Teaching food and nutrition can be a fun, engaging and interactive way to achieve outcomes across a number of different learning areas including Design and Technologies, Health and Physical Education, Science, English and Mathematics. Simultaneously, students gain knowledge and skills in nutrition, healthy eating and related food literacy and an understanding of how this impacts an individual’s health and wellbeing.
However, teaching food and nutrition is not without its challenges. A clear understanding of what constitutes effective nutrition education needs to be gained, along with insight into how evidence- based pedagogical best practices can be used to engage students in nutrition learning.
Food habits and behaviours are complex in nature with multiple personal, interpersonal and environmental factors interacting in their development (Birch & Fisher 1998; Davidson & Birch, 2001). Consequently, to motivate and facilitate healthy eating habits, nutrition education at classroom level needs to acknowledge the influences on children’s eating habits and provide students with understanding of why and how healthy food and nutrition is important (Contento, 2008).
The ‘why’ component can be addressed through delivery of content such as the nature of foods, why people eat different foods, and the effects of foods on growth, activity, nutrition and health. The ‘how’ component relates to delivering content which helps student to develop skills and confidence in choosing and safely preparing healthy foods as well the skills and confidence to resist pressures to adopt unhealthy eating habits.
Along with providing classroom nutrition education, the complexity of influences on food habits and behaviours means a whole-school approach and parent and community engagement is also strongly encouraged to support healthy eating.
Pedagogy Best Practice
Despite variations in schools, classrooms, teachers and students as well as resources available, teacher understanding and prior student learning of food and nutrition, consistent nutrition learning outcomes can be achieved with sound pedagogical practices. To this end, the NSW Model of Pedagogy was incorporated into Refresh.ED materials. This model is based on research understanding of how teaching and school improvement can promote improved student learning outcomes and can be applied to Kindergarten through to Year 12, across all learning areas. Further, it recognises pedagogy needs to be flexible and creative, reflecting resources and student needs.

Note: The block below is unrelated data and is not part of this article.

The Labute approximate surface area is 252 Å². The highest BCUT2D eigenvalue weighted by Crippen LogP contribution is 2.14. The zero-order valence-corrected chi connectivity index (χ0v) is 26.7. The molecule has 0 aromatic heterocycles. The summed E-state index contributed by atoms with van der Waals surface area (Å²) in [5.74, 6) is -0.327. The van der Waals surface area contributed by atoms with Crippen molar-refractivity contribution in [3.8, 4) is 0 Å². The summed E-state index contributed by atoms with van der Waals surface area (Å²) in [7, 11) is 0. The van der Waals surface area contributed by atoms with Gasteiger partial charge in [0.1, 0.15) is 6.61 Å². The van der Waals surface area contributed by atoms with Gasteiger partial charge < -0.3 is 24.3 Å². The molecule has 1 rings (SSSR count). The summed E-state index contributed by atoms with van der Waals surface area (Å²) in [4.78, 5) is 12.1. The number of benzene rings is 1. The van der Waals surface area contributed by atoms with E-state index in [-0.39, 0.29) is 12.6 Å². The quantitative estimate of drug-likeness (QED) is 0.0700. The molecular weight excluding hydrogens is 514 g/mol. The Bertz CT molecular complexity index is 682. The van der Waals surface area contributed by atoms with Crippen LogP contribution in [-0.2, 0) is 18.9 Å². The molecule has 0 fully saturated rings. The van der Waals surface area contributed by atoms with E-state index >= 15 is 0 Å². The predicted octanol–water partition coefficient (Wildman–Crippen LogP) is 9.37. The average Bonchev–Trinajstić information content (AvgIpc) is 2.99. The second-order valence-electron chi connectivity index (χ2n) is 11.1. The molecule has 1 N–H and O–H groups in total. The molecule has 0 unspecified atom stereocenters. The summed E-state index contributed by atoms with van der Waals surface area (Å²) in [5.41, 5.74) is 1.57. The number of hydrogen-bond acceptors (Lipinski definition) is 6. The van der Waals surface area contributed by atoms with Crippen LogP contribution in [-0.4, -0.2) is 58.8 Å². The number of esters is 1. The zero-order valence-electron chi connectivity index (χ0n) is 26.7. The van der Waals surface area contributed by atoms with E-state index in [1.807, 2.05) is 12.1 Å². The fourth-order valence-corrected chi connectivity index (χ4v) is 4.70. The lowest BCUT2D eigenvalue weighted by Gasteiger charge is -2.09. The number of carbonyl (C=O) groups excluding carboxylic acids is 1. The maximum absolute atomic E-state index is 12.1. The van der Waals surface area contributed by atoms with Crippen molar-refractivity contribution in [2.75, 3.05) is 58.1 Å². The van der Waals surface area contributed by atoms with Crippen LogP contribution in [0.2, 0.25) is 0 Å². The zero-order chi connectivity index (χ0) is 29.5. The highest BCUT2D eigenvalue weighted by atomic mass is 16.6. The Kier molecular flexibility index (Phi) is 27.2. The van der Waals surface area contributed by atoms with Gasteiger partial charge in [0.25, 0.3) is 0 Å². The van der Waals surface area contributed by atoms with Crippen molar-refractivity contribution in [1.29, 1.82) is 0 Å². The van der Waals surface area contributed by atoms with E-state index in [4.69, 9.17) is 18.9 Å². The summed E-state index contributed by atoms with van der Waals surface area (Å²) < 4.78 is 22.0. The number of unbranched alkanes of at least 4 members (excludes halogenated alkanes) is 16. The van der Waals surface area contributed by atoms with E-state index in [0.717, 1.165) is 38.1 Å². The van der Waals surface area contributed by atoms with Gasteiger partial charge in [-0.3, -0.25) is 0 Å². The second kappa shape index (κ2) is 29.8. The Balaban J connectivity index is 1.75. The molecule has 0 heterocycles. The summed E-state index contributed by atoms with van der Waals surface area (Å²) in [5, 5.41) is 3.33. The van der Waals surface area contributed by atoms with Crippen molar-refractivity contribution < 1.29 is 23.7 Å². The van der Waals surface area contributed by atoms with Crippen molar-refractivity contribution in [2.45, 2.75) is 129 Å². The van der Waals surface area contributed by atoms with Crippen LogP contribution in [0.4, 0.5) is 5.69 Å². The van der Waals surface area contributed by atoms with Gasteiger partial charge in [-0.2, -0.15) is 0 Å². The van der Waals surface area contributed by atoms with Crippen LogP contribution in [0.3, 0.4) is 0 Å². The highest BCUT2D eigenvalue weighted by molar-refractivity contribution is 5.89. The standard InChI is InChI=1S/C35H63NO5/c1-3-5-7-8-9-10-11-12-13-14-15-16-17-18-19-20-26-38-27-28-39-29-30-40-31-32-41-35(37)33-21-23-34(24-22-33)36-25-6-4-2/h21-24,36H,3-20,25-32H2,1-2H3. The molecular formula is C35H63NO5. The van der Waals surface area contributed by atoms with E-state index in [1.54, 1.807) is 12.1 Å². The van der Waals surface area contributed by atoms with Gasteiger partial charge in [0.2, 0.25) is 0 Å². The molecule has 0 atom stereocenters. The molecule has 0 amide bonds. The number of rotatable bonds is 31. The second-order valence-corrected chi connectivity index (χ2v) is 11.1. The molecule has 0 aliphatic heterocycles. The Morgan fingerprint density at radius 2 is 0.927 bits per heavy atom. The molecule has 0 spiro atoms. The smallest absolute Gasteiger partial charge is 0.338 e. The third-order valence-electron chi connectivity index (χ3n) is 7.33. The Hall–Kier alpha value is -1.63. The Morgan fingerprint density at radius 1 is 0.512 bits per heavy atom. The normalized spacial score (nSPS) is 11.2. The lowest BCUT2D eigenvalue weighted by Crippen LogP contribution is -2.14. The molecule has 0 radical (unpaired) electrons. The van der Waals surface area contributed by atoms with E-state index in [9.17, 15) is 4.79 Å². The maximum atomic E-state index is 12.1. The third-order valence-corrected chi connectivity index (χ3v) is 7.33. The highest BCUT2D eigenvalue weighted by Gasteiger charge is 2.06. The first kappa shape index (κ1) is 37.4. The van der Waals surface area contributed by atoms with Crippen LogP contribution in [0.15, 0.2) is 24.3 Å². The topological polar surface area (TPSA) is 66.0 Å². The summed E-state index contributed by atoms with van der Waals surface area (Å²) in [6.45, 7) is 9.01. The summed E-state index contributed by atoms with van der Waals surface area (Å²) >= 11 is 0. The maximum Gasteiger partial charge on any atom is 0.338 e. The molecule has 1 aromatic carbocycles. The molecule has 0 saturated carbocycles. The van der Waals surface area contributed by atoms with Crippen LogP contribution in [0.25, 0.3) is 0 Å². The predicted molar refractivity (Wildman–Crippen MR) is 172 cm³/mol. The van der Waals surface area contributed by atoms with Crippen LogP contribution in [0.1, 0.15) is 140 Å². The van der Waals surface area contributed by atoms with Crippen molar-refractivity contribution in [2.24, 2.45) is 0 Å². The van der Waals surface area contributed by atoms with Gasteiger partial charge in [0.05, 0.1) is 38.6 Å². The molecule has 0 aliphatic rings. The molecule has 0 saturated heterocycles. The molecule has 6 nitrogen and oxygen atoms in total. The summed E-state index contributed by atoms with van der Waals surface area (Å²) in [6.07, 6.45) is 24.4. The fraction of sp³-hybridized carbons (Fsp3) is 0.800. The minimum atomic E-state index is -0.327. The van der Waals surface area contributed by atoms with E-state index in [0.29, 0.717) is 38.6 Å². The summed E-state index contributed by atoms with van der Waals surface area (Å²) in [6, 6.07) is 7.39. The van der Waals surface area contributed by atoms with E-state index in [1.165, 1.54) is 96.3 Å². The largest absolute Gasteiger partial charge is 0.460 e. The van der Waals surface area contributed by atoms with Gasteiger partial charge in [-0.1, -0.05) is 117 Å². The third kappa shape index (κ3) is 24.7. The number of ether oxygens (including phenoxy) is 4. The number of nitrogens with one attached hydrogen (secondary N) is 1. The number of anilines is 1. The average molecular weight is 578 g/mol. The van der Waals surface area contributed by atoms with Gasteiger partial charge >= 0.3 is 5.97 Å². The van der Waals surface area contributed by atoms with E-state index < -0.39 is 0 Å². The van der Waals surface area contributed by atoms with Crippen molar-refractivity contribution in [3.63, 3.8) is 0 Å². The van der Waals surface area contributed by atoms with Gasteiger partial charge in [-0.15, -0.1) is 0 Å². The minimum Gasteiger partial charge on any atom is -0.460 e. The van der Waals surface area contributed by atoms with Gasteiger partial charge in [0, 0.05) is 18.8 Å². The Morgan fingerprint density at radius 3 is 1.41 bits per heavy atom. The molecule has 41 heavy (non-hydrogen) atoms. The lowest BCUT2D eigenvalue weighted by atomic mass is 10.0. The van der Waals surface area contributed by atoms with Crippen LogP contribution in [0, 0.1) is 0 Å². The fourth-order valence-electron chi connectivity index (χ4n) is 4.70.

At the core of the NSW model of Pedagogy are three key dimensions which link classroom practices with improved student outcomes. These dimensions are intellectual quality, quality learning environment and significance. Within each of these dimensions there are a number of elements able to act as indicators for their dimension.
Dimensions and elements of the NSW model of pedagogy
|Elements||Intellectual quality||Quality learning environment||Significance|
|Deep knowledge||Explicit quality criteria||Background knowledge|
|Deep understanding||Engagement||Cultural knowledge|
|Problematic knowledge||High expectations||Knowledge integration|
|Higher-order thinking||Social support||Inclusivity|
|Substantive communication||Student direction||Narrative|
Intellectual quality refers to use of pedagogical practices which produce deep understanding among students of important, substantive concepts, skills and ideas. Research has shown that pedagogy with a focus on high levels of intellectual quality benefits students whether they are high or low achievers and regardless of their backgrounds.
Quality learning environment refers to pedagogical practices where students and teachers work productively in an environment clearly focused on learning. Research looking at effective teaching, teacher expectations, student time on task and student engagement has repeatedly indicated classrooms with a strong focus on positive and supportive learning environments correlate with improved student outcomes.
Significance refers to the importance of teachers making learning meaningful and important to students, both as individuals and as members of their community and social groups.